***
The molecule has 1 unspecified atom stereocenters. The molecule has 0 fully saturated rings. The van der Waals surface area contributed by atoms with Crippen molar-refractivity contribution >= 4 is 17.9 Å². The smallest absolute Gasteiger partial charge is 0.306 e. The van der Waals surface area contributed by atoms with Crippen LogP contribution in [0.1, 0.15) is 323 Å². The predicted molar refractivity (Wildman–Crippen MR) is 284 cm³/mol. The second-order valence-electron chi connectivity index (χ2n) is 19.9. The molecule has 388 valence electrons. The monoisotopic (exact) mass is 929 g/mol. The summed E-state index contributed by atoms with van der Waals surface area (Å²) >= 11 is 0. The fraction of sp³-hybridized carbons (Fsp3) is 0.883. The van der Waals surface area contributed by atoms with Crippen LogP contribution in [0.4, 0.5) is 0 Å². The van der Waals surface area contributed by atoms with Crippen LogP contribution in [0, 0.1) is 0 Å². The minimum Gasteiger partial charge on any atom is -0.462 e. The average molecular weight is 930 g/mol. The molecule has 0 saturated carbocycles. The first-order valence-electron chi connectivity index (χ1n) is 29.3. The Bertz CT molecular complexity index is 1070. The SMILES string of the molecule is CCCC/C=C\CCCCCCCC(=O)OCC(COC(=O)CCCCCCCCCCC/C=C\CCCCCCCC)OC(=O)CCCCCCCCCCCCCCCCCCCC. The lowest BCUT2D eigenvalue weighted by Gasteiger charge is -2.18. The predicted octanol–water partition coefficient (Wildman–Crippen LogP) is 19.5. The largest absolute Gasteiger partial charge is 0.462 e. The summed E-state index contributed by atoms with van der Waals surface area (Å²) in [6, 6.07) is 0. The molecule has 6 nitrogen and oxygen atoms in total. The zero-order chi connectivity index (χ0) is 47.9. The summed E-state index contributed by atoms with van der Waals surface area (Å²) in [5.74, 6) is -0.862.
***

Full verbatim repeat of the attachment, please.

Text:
The molecule has 1 unspecified atom stereocenters. The molecule has 0 fully saturated rings. The van der Waals surface area contributed by atoms with Crippen molar-refractivity contribution >= 4 is 17.9 Å². The smallest absolute Gasteiger partial charge is 0.306 e. The van der Waals surface area contributed by atoms with Crippen LogP contribution in [0.1, 0.15) is 323 Å². The predicted molar refractivity (Wildman–Crippen MR) is 284 cm³/mol. The second-order valence-electron chi connectivity index (χ2n) is 19.9. The molecule has 388 valence electrons. The monoisotopic (exact) mass is 929 g/mol. The summed E-state index contributed by atoms with van der Waals surface area (Å²) >= 11 is 0. The fraction of sp³-hybridized carbons (Fsp3) is 0.883. The van der Waals surface area contributed by atoms with Crippen LogP contribution in [0.4, 0.5) is 0 Å². The van der Waals surface area contributed by atoms with Crippen LogP contribution in [0, 0.1) is 0 Å². The minimum Gasteiger partial charge on any atom is -0.462 e. The average molecular weight is 930 g/mol. The molecule has 0 saturated carbocycles. The first-order valence-electron chi connectivity index (χ1n) is 29.3. The Bertz CT molecular complexity index is 1070. The SMILES string of the molecule is CCCC/C=C\CCCCCCCC(=O)OCC(COC(=O)CCCCCCCCCCC/C=C\CCCCCCCC)OC(=O)CCCCCCCCCCCCCCCCCCCC. The lowest BCUT2D eigenvalue weighted by Gasteiger charge is -2.18. The predicted octanol–water partition coefficient (Wildman–Crippen LogP) is 19.5. The largest absolute Gasteiger partial charge is 0.462 e. The summed E-state index contributed by atoms with van der Waals surface area (Å²) in [6, 6.07) is 0. The molecule has 6 nitrogen and oxygen atoms in total. The zero-order chi connectivity index (χ0) is 47.9. The summed E-state index contributed by atoms with van der Waals surface area (Å²) in [5.74, 6) is -0.862.